BeefWatch Archive

Beefwatch Archive

To read articles prior to September 2017, please visit the article archive on UNL Announce.

Preparing for Calving

For some the calving season is almost upon us, while for others, the start of the calving season is still a few months away.  The following are practices to consider in preparing for the upcoming calving season.

“Ranching for Profitability” Meeting to be held as webinar across Nebraska

Efficiency and sustainability are important topics to beef consumers and the future success of the beef industry. These topics are also the theme of Nebraska Extension’s Ranching for Profitability session in 2019.

In January, Ranching for Profitability will be offered as a webinar that beef producers can join from any of 13 downlink locations across Nebraska, or from their home via the internet. A list of sites and registration information follows.

So What if I Can’t Get Distillers Grains?

In recent months, the shortened supply of distillers grains has reduced the amount many producers have access to, and increased the price of that which is available. This has led many producers to evaluate what their supplement options are.

 

Can I just substitute corn for distillers grains for my bred cows?

Tri-State Cow/Calf Symposium February 8, 2019 Imperial, Nebraska

Tri-State Cow/Calf Symposium will be held at the Wesleyan Church in Imperial Nebraska on February 8 with registration at 9:00 AM and the program starting at 9:30.  The program was developed by Extension Educators and Specialists from Colorado State University, Kansas State University and the University of Nebraska.  The emphasis of this symposium is Strategies for Success.  Topics for the program include:

Beef Profit Tips Programs to be Held in Nebraska

During the winter of 2019 Nebraska Extension will host 17 beef profitability workshops in Nebraska to help Beef Producers evaluate their operations to make them more profitable through the latest research information. Topics will vary depending on presenter and specific location. These workshops have been held across Nebraska for the past fifteen years. The cost is $15.00 but may vary from location depending on local sponsorship.

2019 Locations are as follows (no meal unless otherwise stated)

Early Hay Harvest and Fertilizing Meadows

As supplementation costs continue to rise across Nebraska, producers are looking for economical ways to meet protein and energy requirements of their cattle. Hay produced on irrigated grass and subirrigated meadows can be a potential supplementation source throughout Nebraska.

Nitrate Nitrogen (NO3-N) or Nitrate (NO3-) – Know the Difference!

I just got the forage test results back from the lab and the nitrate score was 3,000. Am I in trouble? Every year I get multiple questions similar to this one. Unfortunately, with just this information I’m unable to give a useful answer. So – the first question I ask is “Was this reported as nitrates or as nitrate nitrogen?”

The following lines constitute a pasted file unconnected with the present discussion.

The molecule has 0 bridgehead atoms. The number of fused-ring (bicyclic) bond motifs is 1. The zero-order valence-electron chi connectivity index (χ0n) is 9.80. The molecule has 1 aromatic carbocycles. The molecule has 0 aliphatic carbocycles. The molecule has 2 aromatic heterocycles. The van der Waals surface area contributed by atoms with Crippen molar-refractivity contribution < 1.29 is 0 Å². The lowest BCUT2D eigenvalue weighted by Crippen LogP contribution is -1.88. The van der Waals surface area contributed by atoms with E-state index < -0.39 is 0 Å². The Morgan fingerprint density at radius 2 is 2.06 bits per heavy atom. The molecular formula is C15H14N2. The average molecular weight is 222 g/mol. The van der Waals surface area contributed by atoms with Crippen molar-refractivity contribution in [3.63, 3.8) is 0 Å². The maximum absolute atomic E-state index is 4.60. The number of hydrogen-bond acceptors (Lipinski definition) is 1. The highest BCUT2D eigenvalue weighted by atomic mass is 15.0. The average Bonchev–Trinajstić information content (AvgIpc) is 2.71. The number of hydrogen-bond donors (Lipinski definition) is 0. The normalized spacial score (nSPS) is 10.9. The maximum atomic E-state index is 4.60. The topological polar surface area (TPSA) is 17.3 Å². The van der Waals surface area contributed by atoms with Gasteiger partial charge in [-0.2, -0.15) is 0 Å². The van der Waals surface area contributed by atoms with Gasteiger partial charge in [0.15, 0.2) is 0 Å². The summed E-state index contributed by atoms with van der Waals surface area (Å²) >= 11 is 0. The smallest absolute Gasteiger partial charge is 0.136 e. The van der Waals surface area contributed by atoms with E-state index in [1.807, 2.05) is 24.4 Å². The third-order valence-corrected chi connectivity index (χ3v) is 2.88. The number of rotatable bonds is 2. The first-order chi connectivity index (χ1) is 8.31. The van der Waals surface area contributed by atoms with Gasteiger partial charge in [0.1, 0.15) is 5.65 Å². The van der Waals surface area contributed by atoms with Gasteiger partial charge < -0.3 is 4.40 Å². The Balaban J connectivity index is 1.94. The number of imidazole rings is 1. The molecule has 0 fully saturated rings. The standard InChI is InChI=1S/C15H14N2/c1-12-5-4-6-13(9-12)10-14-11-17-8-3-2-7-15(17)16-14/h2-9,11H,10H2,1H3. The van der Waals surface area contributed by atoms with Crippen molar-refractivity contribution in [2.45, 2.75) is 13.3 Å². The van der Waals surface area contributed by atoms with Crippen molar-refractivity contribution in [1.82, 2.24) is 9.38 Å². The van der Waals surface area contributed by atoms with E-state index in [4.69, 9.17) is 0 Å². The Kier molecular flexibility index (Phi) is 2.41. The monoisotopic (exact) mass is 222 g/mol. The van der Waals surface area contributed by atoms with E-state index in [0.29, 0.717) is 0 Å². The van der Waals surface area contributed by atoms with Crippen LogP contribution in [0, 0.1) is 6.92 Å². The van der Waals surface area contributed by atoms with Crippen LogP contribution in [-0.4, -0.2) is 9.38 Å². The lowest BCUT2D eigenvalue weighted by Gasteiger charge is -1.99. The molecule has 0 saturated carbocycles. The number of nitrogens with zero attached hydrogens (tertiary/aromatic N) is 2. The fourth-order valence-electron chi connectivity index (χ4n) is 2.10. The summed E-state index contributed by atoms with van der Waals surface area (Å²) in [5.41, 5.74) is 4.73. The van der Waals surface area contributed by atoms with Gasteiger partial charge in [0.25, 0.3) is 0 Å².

What Did it Cost to Produce a Pound of Calf This Year?

By early December, weaning of spring-born calves has wrapped up for most cow-calf producers. This is a good time of year to close the books on 2018 and analyze the business to see what it cost to produce a pound of weaned calf. Unit cost of production (UCOP) is a value based on a relationship in production or manufacturing between costs and units of product made or produced.

Grazing Fall Pairs on Cornstalks

Cornstalk residue can be an economical source of forage for beef cattle in the winter.  The leftover corn, leaf and husk are the most desirable parts of the corn plant to the animal. Modern farming practices and technology have probably decreased the amount of corn left in the fields for the most part, but the digestibility of the leaf and husk are typically between 45-57% total digestible nutrients (TDN).  Assuming stocking rates are moderate and intake is not limiting, research has indicated this will maintain non-lactating pregnant cows.

 

Corn Stalk Quality After Weathering

Fall rainfall, and even snow, is good for wheat and next year’s crops, but it does have its drawbacks.  One challenge is rain’s impact on corn stalk feed quality.

Rain in the fall usually is welcomed despite the delays it causes with crop harvest.  Pastures and alfalfa benefit from extra growth and winterizing capabilities.  Wheat and other small grains get well established as do any new fields of alfalfa or pasture.  The reserve moisture stored in the soil will get good use during next year’s growing season.

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